The global markets have spoken. And so have the odds-makers.
Moments after Tuesday night’s bruising Trump-Biden presidential debate, the world weighed in on who won and who lost. Judging by the closely watched betting markets, score one for the blue team.
“Biden seems to have come ahead in last night’s… somewhat-chaotic debate against Trump,” Holger Schmieding, chief economist at Berenberg Bank, wrote in a note to investors this morning. “The probability of a Biden win has risen to 58.4% versus 55.3% just ahead of the debate, up from 51.0% four weeks ago. The probability of a Trump win has fallen to 40.0% from 42.5% before the debate and 46.2% four weeks ago.”
Berenberg’s Schmieding included in the report the following chart showing the latest odds:
Throughout the morning, the gap had widened further. As of 7 a.m. ET on Wednesday, Biden had taken a 20-point advantage (59.3% to 39%) in win probability for the White House, according to Election Betting Odds.
Election Betting Odds and sites like it “base their projections on money laid down by regular people from around the world on a host of betting sites rather than on opinion polls or on the views of pundits or insiders,” Fortune wrote last year. With individual opinion polls coming under increasing scrutiny, Wall Street firms now routinely cite the betting odds data in reports that spell out the Election Day risk to investors.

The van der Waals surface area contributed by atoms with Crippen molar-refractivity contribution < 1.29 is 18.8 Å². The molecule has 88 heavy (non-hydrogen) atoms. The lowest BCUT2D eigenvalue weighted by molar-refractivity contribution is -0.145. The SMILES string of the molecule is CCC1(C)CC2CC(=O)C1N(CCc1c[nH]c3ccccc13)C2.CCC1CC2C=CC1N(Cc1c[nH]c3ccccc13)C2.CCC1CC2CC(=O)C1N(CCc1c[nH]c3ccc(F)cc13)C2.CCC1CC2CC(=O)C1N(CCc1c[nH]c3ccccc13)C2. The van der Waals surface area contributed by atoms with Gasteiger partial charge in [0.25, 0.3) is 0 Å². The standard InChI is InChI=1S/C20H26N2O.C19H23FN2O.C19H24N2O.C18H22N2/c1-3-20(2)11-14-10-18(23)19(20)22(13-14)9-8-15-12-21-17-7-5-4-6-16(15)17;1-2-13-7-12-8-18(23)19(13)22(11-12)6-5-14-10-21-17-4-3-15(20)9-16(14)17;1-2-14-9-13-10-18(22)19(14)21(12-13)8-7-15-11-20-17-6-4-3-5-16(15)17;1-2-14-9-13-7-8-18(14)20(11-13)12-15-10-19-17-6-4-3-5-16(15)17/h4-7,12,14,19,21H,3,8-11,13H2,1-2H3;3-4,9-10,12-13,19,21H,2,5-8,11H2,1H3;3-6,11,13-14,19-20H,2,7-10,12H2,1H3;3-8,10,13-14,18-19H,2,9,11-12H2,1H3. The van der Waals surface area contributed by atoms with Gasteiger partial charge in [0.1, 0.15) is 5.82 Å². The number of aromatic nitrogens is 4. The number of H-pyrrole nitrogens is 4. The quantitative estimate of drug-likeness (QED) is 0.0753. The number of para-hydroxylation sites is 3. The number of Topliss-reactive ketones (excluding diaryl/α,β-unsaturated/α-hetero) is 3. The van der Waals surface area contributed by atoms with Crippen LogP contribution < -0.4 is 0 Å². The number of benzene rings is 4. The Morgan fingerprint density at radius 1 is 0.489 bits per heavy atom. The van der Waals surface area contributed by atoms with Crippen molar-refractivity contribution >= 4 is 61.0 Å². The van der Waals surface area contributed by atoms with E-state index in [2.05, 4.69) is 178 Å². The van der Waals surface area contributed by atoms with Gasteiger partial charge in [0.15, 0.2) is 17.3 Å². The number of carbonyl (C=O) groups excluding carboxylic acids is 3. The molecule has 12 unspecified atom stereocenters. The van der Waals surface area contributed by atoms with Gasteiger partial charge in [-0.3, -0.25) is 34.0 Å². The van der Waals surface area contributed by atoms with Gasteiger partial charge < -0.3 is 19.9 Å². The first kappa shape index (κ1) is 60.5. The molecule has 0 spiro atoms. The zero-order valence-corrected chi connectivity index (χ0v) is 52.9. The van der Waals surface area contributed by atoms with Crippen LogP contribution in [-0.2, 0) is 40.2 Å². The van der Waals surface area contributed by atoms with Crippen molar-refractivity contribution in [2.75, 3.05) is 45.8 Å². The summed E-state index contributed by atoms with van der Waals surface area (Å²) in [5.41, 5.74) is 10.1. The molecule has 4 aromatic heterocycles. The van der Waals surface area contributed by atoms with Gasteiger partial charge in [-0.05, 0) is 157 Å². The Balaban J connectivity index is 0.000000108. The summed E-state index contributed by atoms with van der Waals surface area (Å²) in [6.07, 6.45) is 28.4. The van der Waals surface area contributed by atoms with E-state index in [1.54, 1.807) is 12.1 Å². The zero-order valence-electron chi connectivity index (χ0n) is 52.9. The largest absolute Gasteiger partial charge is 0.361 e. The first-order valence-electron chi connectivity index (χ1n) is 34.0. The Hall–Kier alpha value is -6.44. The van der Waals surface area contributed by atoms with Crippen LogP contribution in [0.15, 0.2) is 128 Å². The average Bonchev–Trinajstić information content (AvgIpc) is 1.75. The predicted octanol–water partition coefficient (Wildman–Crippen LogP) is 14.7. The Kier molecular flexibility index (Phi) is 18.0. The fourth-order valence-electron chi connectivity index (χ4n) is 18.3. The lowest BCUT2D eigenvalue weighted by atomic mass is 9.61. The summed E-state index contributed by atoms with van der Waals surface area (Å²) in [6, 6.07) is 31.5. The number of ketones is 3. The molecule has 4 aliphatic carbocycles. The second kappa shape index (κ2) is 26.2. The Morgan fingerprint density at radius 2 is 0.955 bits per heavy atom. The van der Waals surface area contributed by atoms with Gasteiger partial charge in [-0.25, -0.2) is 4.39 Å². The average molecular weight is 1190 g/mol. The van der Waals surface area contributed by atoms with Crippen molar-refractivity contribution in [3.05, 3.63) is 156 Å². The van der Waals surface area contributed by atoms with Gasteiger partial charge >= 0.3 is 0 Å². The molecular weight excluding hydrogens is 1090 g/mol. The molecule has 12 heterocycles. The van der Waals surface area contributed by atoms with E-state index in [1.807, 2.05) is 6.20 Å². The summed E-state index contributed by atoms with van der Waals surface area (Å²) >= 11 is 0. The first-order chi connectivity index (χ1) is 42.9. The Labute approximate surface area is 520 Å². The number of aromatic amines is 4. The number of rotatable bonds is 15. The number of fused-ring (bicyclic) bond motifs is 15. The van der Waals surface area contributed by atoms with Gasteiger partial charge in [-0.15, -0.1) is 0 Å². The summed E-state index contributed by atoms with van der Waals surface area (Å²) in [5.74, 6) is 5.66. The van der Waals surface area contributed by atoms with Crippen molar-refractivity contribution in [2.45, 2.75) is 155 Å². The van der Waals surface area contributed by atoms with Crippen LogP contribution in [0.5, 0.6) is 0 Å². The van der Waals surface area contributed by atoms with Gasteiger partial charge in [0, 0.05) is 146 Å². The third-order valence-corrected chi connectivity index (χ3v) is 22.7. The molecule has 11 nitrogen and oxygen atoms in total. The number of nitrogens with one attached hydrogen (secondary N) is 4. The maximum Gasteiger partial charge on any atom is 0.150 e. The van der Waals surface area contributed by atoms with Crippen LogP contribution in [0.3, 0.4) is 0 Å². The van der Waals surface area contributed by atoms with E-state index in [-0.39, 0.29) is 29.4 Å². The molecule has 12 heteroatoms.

Tuesday’s debate was marred by a barrage of insults, name-calling and heckling. And President Trump’s repeated attacks on the mail-in voting process raised concerns among global investors that America could be facing a contested election, UBS chief economist Paul Donovan wrote in an investor note on Wednesday.
That cloud hung over global markets on Wednesday, with U.S. futures solidly in the red. That uncertainty is likely to linger, Wall Street pundits say.
“International investors have been prepared to entertain some extreme views on this topic (just as they entertained extreme views on the future of the Euro area in the past),” Donovan wrote. “Given the importance of international investors to US markets, this may add volatility around the election.”
In such a scenario, nobody wins.
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